- In Charles Dickens’, A Christmas Carol, Ebenezer Scrooge lives as the unhappy owner of an accounting office who mistreats those around him. Scrooge has not lived life in a satisfying manner and now resides in isolation, in no hurry to right the wrongs of his past. Through the intercession of three ghosts, Scrooge journeys to Christmases of the past, present, and future and transforms from a man of greed into one of care and compassion. In the beginning of the story, Dickens contrasts the harsh personality of Scrooge with, “Gentlemen of the free-and-easy sort” (Dickens 31).... [tags: Freedom of Choice]
1158 words (3.3 pages)
- An Analysis of Langston Hughes' Poem, Freedom Train There is very little left to the imagination when reading Langston Hughes "Freedom Train". His ideas of being free are apparent from the beginning of his poem. However, although he spells everything out, he still leaves a couple of things for his readers to figure out. He starts off wanting to know all about this train he keeps hearing. He says, "I read in the papers about the Freedom Train. I heard on the radio about the Freedom Train." He wants to know everything he can about this train.... [tags: Hughes Freedom Train Essays]
702 words (2 pages)
- Caged Bird by Maya Angelou A “Caged Bird” is a beautifully written poem that uses figurative language to describe the struggles African Americans faced. This poem was written by Maya Angelou (1928-2014), an African American memoirist and poet, who is best known for her autobiographic novel I Know Why the Caged Bird Sings. She was a black female writer who revealed her survival of cultural diversity in her writings(DU). Angelou’s “Caged Bird” was a poem published in her first book “Shaker, Why Don’t You Sing?” This is a 6 stanza poem full of metaphors illustrating the differences between African American and Caucasians during the civil rights era.... [tags: African American, Black people, Race]
1414 words (4 pages)
- Living in America, it is a never ending burden for black bodies to be forced to assimilate to the customs of whites. Within the black culture it is difficult to find a medium between being too black or too white, formally known as double conscious. Often times it is beneficial to live life by masking, or passing due to social convections. African American artist especially, have to face this challenge in their works. In order for their talents to be appreciated, conforming to what is considered ideal in our society is a must.... [tags: African American, Black people, White people]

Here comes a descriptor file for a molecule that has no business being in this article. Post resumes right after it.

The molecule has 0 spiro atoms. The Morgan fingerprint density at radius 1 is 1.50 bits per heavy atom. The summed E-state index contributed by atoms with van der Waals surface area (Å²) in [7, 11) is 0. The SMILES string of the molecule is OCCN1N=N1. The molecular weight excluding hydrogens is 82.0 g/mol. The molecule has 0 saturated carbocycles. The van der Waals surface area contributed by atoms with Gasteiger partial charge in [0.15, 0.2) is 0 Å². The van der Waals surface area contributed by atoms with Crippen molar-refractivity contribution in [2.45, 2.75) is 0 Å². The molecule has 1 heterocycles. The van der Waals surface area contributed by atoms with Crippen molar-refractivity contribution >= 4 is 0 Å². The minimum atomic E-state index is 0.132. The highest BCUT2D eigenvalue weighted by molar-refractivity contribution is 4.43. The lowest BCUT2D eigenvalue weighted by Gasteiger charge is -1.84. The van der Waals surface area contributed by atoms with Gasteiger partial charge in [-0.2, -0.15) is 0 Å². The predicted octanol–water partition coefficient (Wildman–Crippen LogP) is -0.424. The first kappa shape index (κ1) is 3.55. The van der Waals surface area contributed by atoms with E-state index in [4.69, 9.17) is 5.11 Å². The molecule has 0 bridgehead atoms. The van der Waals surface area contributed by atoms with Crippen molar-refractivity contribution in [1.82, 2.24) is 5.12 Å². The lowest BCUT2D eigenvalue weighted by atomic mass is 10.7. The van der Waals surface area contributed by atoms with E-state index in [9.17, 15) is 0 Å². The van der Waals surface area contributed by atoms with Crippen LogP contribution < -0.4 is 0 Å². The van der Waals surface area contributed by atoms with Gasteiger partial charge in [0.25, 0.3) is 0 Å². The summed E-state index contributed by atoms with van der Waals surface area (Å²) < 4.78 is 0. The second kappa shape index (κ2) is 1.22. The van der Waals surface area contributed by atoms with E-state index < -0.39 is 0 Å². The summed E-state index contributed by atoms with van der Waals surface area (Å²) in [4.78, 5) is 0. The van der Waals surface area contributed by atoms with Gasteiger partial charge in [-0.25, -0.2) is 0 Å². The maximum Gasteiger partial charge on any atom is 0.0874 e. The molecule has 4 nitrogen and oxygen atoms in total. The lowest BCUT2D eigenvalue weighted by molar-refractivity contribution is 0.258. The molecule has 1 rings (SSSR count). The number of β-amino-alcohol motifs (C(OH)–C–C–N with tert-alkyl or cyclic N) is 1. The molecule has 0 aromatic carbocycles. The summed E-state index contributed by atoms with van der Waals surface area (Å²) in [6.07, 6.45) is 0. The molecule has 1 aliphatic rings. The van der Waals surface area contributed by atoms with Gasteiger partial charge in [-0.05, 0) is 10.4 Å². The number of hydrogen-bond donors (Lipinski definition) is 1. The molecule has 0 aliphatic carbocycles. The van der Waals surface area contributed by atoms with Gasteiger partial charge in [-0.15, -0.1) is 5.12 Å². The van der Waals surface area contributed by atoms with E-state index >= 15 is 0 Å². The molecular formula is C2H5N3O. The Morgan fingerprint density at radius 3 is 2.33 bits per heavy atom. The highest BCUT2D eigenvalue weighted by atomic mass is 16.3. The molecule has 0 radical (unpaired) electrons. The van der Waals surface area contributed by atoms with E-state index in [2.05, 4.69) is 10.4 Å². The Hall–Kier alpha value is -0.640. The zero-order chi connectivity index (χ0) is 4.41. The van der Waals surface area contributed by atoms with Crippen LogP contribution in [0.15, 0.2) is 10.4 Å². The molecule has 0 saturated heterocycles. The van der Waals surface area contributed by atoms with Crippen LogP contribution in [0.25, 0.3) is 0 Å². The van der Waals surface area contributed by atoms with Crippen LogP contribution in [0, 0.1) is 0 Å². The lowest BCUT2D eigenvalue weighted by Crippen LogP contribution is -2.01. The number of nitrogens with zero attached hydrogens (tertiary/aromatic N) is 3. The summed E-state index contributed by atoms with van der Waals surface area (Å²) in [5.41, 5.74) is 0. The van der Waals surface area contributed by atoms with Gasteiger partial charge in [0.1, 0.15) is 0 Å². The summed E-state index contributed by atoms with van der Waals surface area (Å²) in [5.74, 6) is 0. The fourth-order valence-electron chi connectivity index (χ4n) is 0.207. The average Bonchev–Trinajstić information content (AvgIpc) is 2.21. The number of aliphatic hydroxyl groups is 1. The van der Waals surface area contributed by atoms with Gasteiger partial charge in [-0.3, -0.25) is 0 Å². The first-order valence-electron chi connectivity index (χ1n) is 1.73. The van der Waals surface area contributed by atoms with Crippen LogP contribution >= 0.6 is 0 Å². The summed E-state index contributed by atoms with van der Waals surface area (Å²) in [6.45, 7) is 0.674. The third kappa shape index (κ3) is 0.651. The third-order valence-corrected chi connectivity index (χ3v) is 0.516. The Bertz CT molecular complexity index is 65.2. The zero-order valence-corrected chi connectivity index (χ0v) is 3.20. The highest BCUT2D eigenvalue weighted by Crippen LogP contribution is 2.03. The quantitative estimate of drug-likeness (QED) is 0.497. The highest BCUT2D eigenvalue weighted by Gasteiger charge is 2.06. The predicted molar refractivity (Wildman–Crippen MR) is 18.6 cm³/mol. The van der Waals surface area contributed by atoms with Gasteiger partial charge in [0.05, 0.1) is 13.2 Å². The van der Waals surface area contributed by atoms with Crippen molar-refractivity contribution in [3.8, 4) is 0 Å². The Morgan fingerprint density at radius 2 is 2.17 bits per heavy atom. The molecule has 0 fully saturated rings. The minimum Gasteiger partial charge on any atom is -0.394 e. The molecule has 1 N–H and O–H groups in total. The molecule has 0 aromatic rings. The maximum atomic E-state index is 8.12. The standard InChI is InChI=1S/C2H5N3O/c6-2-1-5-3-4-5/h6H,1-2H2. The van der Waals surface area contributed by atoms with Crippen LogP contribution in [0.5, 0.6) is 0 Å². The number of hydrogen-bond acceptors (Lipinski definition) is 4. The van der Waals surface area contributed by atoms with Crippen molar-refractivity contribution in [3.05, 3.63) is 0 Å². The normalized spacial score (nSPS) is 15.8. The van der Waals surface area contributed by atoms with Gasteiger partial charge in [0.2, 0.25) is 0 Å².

2163 words (6.2 pages)
- Many have different definitions for freedom but I believe freedom is having the right to speak, think and act as an independent individual and in the poem “Freedom train”, this train is said to be a train of freedom where blacks and whites are treated as equals. This poem was written during the period of slavery and is about a man desperately waiting for the arrival of the freedom train and hoping it is truly what it is said to be. I decided to focus more on this theme because I believe it is most obvious and clearly stated in this poem.... [tags: poem, rules and rights]
859 words (2.5 pages)
- An Account of Racial Inequality in Langston Hughes' Freedom Train "Freedom Train" by Langston Hughes is a powerful and eye-opening account of racial inequality in the early Twentieth century. Hughes poem is filled with a sense of irony but also hope towards the future. This tongue-in-cheek look at the so-called "Freedom" Train is a powerful image. Langston Hughes included important ideas in a simple and original way. Hughes was writing at the height of the Harlem Renaissance and his focus remained on issues faced by African Americans, but he did not dwell on the injustices.... [tags: Hughes Freedom Train Essays]
1030 words (2.9 pages)
- Ralph Lauren, The Fashion Giant Offers Strong Growth Prospects
- Crime and Punishment by Fyodor Dostoevsky Describes Power and Masculinity
- The Struggles of High School in the Book, The Perks of Being a Wallflower by Stephen Chbosky
- The Potential Framework of Human Nature in The Life of Pi and Copenhagen
- Assesment of Adolf Hitler's Speech Giving Tactics
- Increasing Globalization in the Wine Industry